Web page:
From the air you can see the letters spelling out the word BEAULIEU on the site of the original airfield. See a Google Maps screenshot below.
These letters were originally placed between 1910 and 1916. They were restored by local villagers from East Boldre in 2012 as they had started to completely disappear.
Possible restoration of the RAF Beaulieu pundit code from WW2
Having seen the state that the RAF Beaulieu Airfield pundit code is now in compared to the cleaned up one at the original East Boldre Airfield, I made a tentative enquiry to the NFNPA about volunteering to clean it up.
It was explained to me that I would be breaking the law and possible bylaws if I attempted to clean it… so for now, I won’t be suggesting anybody does that.
A synopsis of what the NFNPA told me is as follows:
When on the heath you should take care not to disturb anything. Even the clearing back of vegetation and soil from a feature, for example, concrete, could be deemed illegal.
There are a number of Scheduled Monuments in the RAF Beaulieu area and to disturb them is against the law as criminal offence. Much of the New Forest National Park is also a Site of Special Scientific Interest and other designations – so again disturbance is against the law.
But there is some possible light at the end of the tunnel.
A member of staff at NFNPA explained that in the future we could apply to the different bodies involved to get permission for a clean-up of the pundit code.
However, it was explained that this could be time consuming, and there no guarantee that all the needed permissions would be given.
I will continue to enquire about this, and will follow it up in 2021 to see if becomes a possibility.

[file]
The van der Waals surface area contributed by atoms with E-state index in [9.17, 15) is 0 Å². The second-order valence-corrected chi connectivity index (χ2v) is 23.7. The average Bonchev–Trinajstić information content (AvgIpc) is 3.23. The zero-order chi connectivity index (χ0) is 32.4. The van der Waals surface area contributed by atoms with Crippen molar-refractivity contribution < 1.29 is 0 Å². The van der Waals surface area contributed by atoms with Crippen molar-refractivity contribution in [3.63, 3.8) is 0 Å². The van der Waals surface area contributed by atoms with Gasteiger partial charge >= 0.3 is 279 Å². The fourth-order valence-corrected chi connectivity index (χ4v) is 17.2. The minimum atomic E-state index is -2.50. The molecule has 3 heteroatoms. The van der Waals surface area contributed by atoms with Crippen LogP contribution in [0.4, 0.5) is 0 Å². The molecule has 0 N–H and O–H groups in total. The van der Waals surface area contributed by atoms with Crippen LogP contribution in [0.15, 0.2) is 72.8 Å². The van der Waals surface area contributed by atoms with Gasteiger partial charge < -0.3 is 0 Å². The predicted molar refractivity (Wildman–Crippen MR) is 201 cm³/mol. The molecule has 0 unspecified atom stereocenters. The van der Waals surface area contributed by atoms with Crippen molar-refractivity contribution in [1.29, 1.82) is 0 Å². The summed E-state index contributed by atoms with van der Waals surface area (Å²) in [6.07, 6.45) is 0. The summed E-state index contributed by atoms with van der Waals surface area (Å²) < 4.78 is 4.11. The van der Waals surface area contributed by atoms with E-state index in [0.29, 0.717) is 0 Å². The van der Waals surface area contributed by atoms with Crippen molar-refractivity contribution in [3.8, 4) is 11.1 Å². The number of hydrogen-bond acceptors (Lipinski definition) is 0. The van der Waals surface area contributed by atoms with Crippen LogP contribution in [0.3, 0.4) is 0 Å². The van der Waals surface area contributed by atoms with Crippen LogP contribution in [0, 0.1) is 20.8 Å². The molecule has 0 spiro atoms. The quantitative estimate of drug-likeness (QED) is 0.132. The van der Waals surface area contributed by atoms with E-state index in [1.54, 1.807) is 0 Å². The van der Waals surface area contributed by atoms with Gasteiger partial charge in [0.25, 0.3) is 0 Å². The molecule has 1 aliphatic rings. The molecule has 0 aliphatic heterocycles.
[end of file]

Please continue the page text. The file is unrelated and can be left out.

Fingers crossed as it would be a absolute travesty for RAF Beaulieu’s history if the pundit code was to disappear under the heathland.
The role of the RAF Beaulieu Airfield pundit code
During the Second World War, all airfields were given a unique two letter pundit code. They were designed to be 10 foot high, made from concrete set into the grass, and then painted in white. This enabled the pilots to see them from the air during the day and identify the airfield.
In an area like the New Forest which had 12 wartime airfields this would have been essential. In close proximity to RAF Beaulieu there was RAF Lymington and RAF Needs Oar Point – landing at the right airfield was possibly a concern for pilots new to the area.
The pundit code letters at RAF Beaulieu would have been visible from 2,000 foot, so would have been ample for pilots during daytime flight.
Here’s a Google Maps screenshot taken in 2014 after the letters BL had been cleaned. This demonstrates how the pundit code would have been seen from the air.
You might be wondering how this identification worked at night or in bad weather. In bad daytime weather there was a signals mortar which could fire a signal into the air.
During night flights, RAF Beaulieu had a pundit beacon. This was lighting that would flash the BL pundit code letters in Morse code.
The pundit beacon light was not on the airfield itself. The flight crews would had been briefed on how far the pundit lights were from the WW2 airfields – this would help prevent identification by German bombers to strike the airbase at dark.
If you do decide to visit the pundit code yourself, keep an eye out for the signals mortar. It can be a little hard to find, but is set into ground between the concrete foundation base of the control tower and the Beaulieu pundit code letters.